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I hope you had a meaningful MLK Day yesterday!  We are proud that our very own Alecia Brooks was honored yesterday at the 1st Annual Stride Toward Progress Bell Ringing and Awards Ceremony here in Iowa City.  Royceann Porter, 2014-15 African American Achievement Award Recipient, took it upon herself to publicly acknowledge the hard work and spirit of service among black leaders in Iowa City.  She identified over 150 community members to honor!  We prepared certificates of acknowledgement and gratitude and Royceann worked with a local vendor to get T-shirts for all of the award recipients.  It was inspiring to meet so many committed Iowa Citians! Continue reading “A MLK Day to Remember”

Marking the One Year Anniversary of Our Local Equity Report

Marking the One Year Anniversary of Our Local Equity Report

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One year ago today, the Coalition for Racial Justice released the report, Racial Equity in Iowa City and Johnson County.  This report was a major impetus for the partnership we have developed with Diversity Focus, so that we might address some of the challenges described within.

Our very own Alecia Brooks wrote an op-ed to mark the occasion, which was published in our local newspaper today, All residents deserve an equitable chance to thrive.

I hope you will join us as we embark on the exciting work ahead to ensure our community is inclusive and responsive to all!

Honoring MLK in Iowa City and Beyond

Honoring MLK in Iowa City and Beyond

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The Iowa City Community Schools (ICCSD) decided to hold school on the Martin Luther King, Jr., federal holiday this year.  The Coalition for Racial Justice strongly opposed this decision and asked the school board to honor the MLK Holiday and cancel school on Monday, January 20.  The school board decided not to cancel school in 2014; instead, they passed a resolution that ICCSD should not hold school on the holiday in 2015 and beyond. The board also appointed liaisons to the Coalition for Racial Justice and the Center for Worker Justice to improve communication and community representation in future decisions.  Continue reading “Honoring MLK in Iowa City and Beyond”

Local Activism for Equity

Local Activism for Equity

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CRJ imageThere is an exciting movement under foot in Iowa City, as residents across our community–diverse by race, geography, culture, language, income, and wealth–join together to approach the Iowa City Community School Board tonight.  Earlier in the year, the Calendar Committee, appointed by the superintendent of schools, presented a school year calendar to the school board, which included holding school on the Martin Luther King, Jr., Federal Holiday.  The idea was that the schools would engage in a “Day On” and take part in the national day of service.  However, the calendar committee, the school board, and the superintendent did not realize the sacredness of this holiday for many in our community and the many activities already planned to honor Dr. King and the thousands who worked–many who worked in grave danger–to right the injustices of racism.  Members of our local Coalition for Racial Justice, the Center for Worker Justice, and community residents are asking the school board to reconsider their decision to go with the calendar committee’s recommendation. Continue reading “Local Activism for Equity”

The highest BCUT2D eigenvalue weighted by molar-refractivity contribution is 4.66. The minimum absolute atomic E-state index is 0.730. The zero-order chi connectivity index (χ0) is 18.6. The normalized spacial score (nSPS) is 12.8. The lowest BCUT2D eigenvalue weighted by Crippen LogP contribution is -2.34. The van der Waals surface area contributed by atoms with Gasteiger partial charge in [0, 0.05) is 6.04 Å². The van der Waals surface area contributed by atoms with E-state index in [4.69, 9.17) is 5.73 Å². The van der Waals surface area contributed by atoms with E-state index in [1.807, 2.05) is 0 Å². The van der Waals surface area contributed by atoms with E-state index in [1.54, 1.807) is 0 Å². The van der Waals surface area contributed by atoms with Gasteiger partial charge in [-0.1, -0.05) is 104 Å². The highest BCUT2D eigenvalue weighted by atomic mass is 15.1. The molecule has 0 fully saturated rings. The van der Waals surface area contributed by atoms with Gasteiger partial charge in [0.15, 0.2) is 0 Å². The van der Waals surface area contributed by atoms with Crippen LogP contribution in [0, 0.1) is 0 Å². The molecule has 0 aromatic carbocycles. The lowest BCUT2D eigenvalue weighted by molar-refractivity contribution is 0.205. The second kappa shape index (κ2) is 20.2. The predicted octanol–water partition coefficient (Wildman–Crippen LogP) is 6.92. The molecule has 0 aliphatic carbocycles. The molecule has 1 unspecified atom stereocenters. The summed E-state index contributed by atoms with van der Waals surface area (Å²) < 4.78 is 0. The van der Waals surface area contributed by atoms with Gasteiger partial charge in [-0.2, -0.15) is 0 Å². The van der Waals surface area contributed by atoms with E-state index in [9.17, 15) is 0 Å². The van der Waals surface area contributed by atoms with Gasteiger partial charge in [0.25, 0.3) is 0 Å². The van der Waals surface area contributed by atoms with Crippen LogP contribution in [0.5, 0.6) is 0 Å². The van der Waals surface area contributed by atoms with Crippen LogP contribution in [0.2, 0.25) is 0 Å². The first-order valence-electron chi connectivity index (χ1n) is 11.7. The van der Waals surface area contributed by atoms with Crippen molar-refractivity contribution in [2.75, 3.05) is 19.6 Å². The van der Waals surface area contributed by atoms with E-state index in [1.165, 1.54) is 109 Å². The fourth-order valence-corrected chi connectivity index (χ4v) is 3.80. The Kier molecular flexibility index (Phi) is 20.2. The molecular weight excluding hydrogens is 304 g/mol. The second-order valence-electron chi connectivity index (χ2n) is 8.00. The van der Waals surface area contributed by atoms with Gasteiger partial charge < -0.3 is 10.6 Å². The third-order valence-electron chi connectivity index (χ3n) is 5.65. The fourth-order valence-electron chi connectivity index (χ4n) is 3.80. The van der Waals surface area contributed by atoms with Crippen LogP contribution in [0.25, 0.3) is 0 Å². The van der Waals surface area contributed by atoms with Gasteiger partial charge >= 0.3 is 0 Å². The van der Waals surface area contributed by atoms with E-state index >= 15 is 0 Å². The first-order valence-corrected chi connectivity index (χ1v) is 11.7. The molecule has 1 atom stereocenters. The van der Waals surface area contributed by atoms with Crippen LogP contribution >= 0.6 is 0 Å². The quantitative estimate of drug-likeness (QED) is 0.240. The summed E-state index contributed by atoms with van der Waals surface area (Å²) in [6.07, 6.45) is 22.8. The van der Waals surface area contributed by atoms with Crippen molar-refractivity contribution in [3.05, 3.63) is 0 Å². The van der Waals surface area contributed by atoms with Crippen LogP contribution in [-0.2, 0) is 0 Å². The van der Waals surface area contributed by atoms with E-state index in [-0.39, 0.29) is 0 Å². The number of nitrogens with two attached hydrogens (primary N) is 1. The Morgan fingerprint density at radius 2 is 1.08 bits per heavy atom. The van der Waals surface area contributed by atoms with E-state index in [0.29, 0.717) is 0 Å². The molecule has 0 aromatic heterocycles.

Compensatory Leadership

Compensatory Leadership

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I had the opportunity to take part in a webinar last week with CCSSO and the New Hampshire State Consortium on Educator Effectiveness (SCEE) team. The NH team lead presented a problem of practice for consultation. In the process, she was asking great questions about the roles of principals in her state, especially in relationship to teacher leaders. Continue reading “Compensatory Leadership”

“College- and Career-Readiness” Calls for High School Transformation

“College- and Career-Readiness” Calls for High School Transformation

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“College- and career-readiness” has become a “new” goal for education reformers nationally.  (I put “new” in quotation marks, because this is not a particularly new idea or debate, though certainly the term “college- and career-readiness” is new.)  The aspiration of many reformers is that each and every young person will graduate high school prepared to enter some kind of post-secondary learning environment, as well as to enter a career, which would provide graduates with all sorts of very real opportunities.  At West Wind, we are working with the National High School Center on several tools that will be available to state leaders working to make sense of the multitude of improvements needed to ensure college- and career-readiness for all students. Continue reading ““College- and Career-Readiness” Calls for High School Transformation”